A human-born Sai Baba’s parentage, name of birth-place, or its date,
anything in regard to his early childhood, education or other
biographical details are not known. Shirdi, an integral part of Sai’s
life-journey and now almost synonymous of him, was his spiritual home
and the place of his emergence, however, from where he emerged nobody
knows. As the story of his life goes, one day, in 1858, a local
resident of Shirdi Bhagat Mhalasapati saw a young and quite handsome
fakir seated on the steps of Khandoba temple, just on Shirdi’s
outskirt. Though with nothing in mind to talk on, Bhagat’s attention
was drawn to the young fakir’s divine aura and lustre on his face and
he spontaneously addressed him as ‘Oh Sai’, giving a nameless fakir a
name for ever after Sai, a Persian term meaning a sage – just a common
noun, was his name for ever. Whatever his epithets, Sai is his name
The incident also gave him his primary motif. Bhagat noticed the young
fakir entering into the Khandoba temple. Noticing that he was a
Musalman he stopped him from entering the temple. Sai obeyed but found
in it the purpose of his life : to rise and lead people to rise above
narrow barriers that conservatism created. His humility further
impressed Bhagat. As goes a commonplace, the moment Bhagat said that
he could not enter the temple for being a Musalman Bhagat saw from
inside the scarf that the young fakir tied on his forehead a
‘tri-punda’, the mark of Shaivite sectarian identity. There prevails
also a tradition that reveres Baba as Lord Shiva’s incarnation. Sai
prayed for all beyond castes and creeds, did not accept barriers but
also did not condemn any. He believed in God’s unity and oneness,
called him by any name : Allah or whatever, but held in great
reverence the gods of different pantheons, Hindu in particular. He
celebrated festivals venerated in different religious traditions and
was not an iconoclast.
A magnificent work of art this marble image has reflection of Baba’s
transcendental being. In a tough medium like marble in the milky
translucence of which details usually dilute the sculptor has
wondrously carved each one with rare precision and clarity : each hair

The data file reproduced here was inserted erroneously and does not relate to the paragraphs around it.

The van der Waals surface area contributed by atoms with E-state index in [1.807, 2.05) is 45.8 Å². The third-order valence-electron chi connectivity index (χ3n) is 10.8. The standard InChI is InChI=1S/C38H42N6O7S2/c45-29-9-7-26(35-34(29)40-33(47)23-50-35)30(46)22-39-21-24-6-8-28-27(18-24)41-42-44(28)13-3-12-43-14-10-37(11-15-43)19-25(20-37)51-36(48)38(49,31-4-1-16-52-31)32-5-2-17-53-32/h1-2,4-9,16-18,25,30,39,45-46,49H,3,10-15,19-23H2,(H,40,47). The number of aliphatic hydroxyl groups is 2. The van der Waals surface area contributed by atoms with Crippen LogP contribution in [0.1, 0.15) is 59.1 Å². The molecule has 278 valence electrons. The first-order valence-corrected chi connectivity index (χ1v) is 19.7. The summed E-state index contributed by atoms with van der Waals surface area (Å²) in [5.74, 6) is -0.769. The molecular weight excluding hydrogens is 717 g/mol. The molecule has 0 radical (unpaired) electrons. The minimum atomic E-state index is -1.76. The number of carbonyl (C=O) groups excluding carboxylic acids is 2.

of his beard, wrinkles on his face, dimples-like welled cheeks and the
surging folds of his gown. The pressure on the forehead just above the
eyes, as when in some deep concern the forehead is downwards rolled,
has been wondrously chiseled. Perhaps in pursuance of the Bhagat’s
commonplace, the sculptor has carved Baba’s head and forehead as
covered with a scarf but finely chiseled this scarf does not hide the
‘tri-punda’ mark on Baba’s forehead. Except a camera photograph
claimed to represent Baba’s real likeness, the portrayal of his
likeness has been merely imaginative or imitative; however, the artist
of this statue has been quite realistic in rendering various parts.
With the age the ankle bones usually bend, the same as represents this
statue. The divine figures are believed to have elongated ears and
taller arms. The sculptor has used the same standards for the
iconography of his statue. The statue’s painting part with soft lemon
yellow for gown and a deep magenta line with gold band for border is
This description by Prof. P.C. Jain and Dr. Daljeet. Prof. Jain specializes on the aesthetics of literature and is the author of numerous books on Indian art and culture. Dr. Daljeet is the curator of the Miniature Painting Gallery, National Museum, New Delhi. They have both collaborated together on a number of books.
How to clean and maintain marble statues?
Marble has been a preferred material for sculptors and artists for more than a thousand years. It is a rock that undergoes metamorphism which causes recrystallization of the original carbonate mineral grains. Marble comes in various colors, designs, and dimensions. Pure white marble is the most preferred type of marble for making sculptures and statues since time immemorial. White marble is especially used for sculpting stone monumental sculptures since ancient times. The natural shine and luster of the carbonate crystals of white marble give a lavish and beautiful appearance to the statue.
Marble stone statues are highly durable and can even withstand harsh weather conditions without getting corroded, therefore, they can be kept indoors or outdoors without getting damaged or weathered. Although these statues can last for many decades, their regular care and cleaning are essential to increase their longevity and beautiful appearance.
Marble statues need periodical cleaning to maintain their flawless look. However, harsh and deep cleaning can result in making the statue look dull. If your marble statue is withering away, it is recommended to take the help of a professional cleaner. Marble is a delicate material and therefore needs proper care.
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